“We had a time in the 1960s where we had a whole bunch of songs that were silly, like ‘The Giant Purple People Eater,’” Nelson said, “but there was a time in the early 1900s when they had a lot of these silly word songs.”
One selection the choir is performing is a medley of nearly 40 different Tin Pan Alley novelty tunes, something that certainly illustrates the publishing district’s output. Many of the selections the choir is performing have been arranged by modern composers, so the music won’t be a period performance, but a remix of favorite old tunes in the jazz idiom so many have come to enjoy.
“When I choose songs for the choir, I am careful to choose things that our choir is capable of, because a lot of jazz requires more training,” Nelson said. “Most of the jazz we are fine with, but it does help us stretch and grow.”
Most of the songs were written for soloists, so the arrangers are adding choral, jazzy harmony, which can be more difficult to perform than older, more traditional choral literature.
“We could be singing more of the classical choral numbers that were written in the late 1600s and 1700s with all these gorgeous sounds, but this is a lot more fun,” Nelson said. “We may not have some of those rich, rich tones that come with the classics in this concert, but we will get to those in another concert.”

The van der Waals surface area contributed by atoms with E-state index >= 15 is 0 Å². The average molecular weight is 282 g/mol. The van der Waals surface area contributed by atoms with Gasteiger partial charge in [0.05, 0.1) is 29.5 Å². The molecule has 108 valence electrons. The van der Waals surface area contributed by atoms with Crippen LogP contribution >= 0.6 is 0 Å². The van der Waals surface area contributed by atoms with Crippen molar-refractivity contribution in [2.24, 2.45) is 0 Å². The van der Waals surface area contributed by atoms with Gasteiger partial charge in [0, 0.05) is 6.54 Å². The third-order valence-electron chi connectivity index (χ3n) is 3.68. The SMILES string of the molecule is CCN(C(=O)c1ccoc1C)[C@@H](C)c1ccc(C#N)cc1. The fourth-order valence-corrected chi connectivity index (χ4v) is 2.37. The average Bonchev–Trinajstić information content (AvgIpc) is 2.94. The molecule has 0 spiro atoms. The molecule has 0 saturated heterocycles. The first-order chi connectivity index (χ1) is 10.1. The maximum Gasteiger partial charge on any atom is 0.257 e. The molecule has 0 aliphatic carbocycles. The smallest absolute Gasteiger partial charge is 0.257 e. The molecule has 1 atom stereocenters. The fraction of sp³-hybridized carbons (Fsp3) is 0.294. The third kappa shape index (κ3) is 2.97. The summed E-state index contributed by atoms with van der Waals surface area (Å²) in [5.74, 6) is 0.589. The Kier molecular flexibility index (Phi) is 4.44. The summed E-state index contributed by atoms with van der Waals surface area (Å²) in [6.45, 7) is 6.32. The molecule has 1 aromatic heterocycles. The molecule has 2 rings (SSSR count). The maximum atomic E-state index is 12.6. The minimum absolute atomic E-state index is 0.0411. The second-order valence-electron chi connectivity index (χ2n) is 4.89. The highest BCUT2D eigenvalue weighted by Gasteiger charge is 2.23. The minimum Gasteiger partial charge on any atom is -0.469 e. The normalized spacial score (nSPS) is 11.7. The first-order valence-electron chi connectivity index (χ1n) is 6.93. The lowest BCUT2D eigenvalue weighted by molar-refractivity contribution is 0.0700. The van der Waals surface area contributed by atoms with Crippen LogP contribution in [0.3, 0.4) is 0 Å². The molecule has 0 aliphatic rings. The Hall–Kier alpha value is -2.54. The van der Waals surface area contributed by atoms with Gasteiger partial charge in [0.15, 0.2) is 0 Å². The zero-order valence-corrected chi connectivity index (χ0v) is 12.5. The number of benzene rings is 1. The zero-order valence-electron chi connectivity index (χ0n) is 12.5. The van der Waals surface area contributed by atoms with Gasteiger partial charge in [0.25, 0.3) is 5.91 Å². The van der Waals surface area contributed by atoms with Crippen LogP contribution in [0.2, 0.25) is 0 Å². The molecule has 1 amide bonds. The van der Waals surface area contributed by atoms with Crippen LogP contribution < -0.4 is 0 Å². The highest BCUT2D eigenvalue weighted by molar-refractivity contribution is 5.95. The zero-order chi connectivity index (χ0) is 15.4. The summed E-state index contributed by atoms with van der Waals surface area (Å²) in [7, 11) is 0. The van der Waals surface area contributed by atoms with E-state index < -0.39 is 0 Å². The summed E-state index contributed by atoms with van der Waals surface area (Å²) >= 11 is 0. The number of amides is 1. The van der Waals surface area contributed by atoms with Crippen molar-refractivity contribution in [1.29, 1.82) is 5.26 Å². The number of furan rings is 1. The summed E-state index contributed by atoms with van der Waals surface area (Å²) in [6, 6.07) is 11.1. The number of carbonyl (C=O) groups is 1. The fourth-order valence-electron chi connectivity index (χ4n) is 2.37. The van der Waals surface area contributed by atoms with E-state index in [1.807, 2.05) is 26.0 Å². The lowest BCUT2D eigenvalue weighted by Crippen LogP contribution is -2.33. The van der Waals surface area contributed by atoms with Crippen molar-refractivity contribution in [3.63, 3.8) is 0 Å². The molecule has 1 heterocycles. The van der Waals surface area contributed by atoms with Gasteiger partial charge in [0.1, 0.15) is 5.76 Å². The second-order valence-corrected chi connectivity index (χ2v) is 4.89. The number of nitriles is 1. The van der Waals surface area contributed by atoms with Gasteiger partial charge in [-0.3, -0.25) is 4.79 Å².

The Tin Pan Alley repertoire reflects an innocent, more fun-loving time in American popular music, which has led to a lot of enjoyment for the members of the choir and the new ensemble. The jazz trio was only going to perform on a couple of numbers, but ended up coming up with arrangements for each number because of all the fun happening between the choir and instruments, Nelson said.
“There is a drive to sing,” she said. “People come to rehearsals, which are two hours long, and feel terrible if they miss it. It’s like, how are you going to get through another week without that time of singing?”
From Russia with music
The Orthodox Church of the Annunciation presents a performance by the St. Petersburg Men’s Ensemble on May 16 at 7 p.m. at the Orthodox Church of the Annunciation Hall, 877 Francine Lane, Santa Maria. Cost is $15. More info: 354-0879, email@example.com, or odox.org.
Live from L.A.
O’Sullivan’s Pub is host to an open mic event for musicians and rappers accompanied by a live musician on May 21 starting at 9 p.m. at 633 E. Main St., Santa Maria. More info: 925-0658 or osullivanspub.net.
The Maverick Saloon offers live entertainment, including live country by Teddy Spanke and the Tex Pistols on May 17 at 8:45 p.m., followed by “Late Night with guest DJs” at 11:30 p.m. “Concert on the Deck” featuring John Lyle and friends is May 18 at 3 p.m. Teddy Spanke and the Gang perform live on May 18 at 8:45 p.m., followed by “Late Night with guest DJs” at 11:30 p.m. at the saloon, 3687 Sagunto St., Santa Ynez. More info: 686-4785 or maverick firstname.lastname@example.org.
Contact Arts Editor Joe Payne at email@example.com.